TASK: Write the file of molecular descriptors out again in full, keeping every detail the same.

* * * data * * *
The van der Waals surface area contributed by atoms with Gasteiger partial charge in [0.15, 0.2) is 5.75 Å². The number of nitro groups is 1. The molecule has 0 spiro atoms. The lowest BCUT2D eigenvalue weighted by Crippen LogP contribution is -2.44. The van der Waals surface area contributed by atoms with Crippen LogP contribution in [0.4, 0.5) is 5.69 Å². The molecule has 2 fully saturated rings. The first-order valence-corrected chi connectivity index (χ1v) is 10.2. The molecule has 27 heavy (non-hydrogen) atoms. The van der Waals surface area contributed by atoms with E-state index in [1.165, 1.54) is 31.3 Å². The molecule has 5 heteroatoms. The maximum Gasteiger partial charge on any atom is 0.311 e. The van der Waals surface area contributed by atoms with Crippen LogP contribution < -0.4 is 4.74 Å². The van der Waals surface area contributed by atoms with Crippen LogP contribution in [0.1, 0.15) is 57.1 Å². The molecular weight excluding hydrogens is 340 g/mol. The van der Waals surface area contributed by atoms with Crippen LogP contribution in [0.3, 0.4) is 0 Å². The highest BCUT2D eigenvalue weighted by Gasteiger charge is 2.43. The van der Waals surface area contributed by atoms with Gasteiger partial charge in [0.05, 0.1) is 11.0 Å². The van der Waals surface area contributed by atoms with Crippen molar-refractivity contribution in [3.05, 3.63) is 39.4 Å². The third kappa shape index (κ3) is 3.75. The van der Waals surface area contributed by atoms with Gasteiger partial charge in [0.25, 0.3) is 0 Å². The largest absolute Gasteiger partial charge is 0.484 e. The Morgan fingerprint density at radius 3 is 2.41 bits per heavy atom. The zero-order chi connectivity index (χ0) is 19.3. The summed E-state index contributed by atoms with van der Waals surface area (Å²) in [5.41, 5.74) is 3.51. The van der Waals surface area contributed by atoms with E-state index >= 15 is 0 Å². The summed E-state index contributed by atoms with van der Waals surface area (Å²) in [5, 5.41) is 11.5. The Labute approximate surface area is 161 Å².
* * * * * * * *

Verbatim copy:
The van der Waals surface area contributed by atoms with Gasteiger partial charge in [0.15, 0.2) is 5.75 Å². The number of nitro groups is 1. The molecule has 0 spiro atoms. The lowest BCUT2D eigenvalue weighted by Crippen LogP contribution is -2.44. The van der Waals surface area contributed by atoms with Crippen LogP contribution in [0.4, 0.5) is 5.69 Å². The molecule has 2 fully saturated rings. The first-order valence-corrected chi connectivity index (χ1v) is 10.2. The molecule has 27 heavy (non-hydrogen) atoms. The van der Waals surface area contributed by atoms with E-state index in [1.165, 1.54) is 31.3 Å². The molecule has 5 heteroatoms. The maximum Gasteiger partial charge on any atom is 0.311 e. The van der Waals surface area contributed by atoms with Crippen LogP contribution < -0.4 is 4.74 Å². The van der Waals surface area contributed by atoms with Crippen LogP contribution in [0.1, 0.15) is 57.1 Å². The molecular weight excluding hydrogens is 340 g/mol. The van der Waals surface area contributed by atoms with Crippen LogP contribution in [0.3, 0.4) is 0 Å². The highest BCUT2D eigenvalue weighted by Gasteiger charge is 2.43. The van der Waals surface area contributed by atoms with Gasteiger partial charge in [0.05, 0.1) is 11.0 Å². The van der Waals surface area contributed by atoms with Crippen molar-refractivity contribution in [3.05, 3.63) is 39.4 Å². The third kappa shape index (κ3) is 3.75. The van der Waals surface area contributed by atoms with Gasteiger partial charge in [0.25, 0.3) is 0 Å². The largest absolute Gasteiger partial charge is 0.484 e. The Morgan fingerprint density at radius 3 is 2.41 bits per heavy atom. The zero-order chi connectivity index (χ0) is 19.3. The summed E-state index contributed by atoms with van der Waals surface area (Å²) in [5.41, 5.74) is 3.51. The van der Waals surface area contributed by atoms with E-state index >= 15 is 0 Å². The summed E-state index contributed by atoms with van der Waals surface area (Å²) in [5, 5.41) is 11.5. The Labute approximate surface area is 161 Å².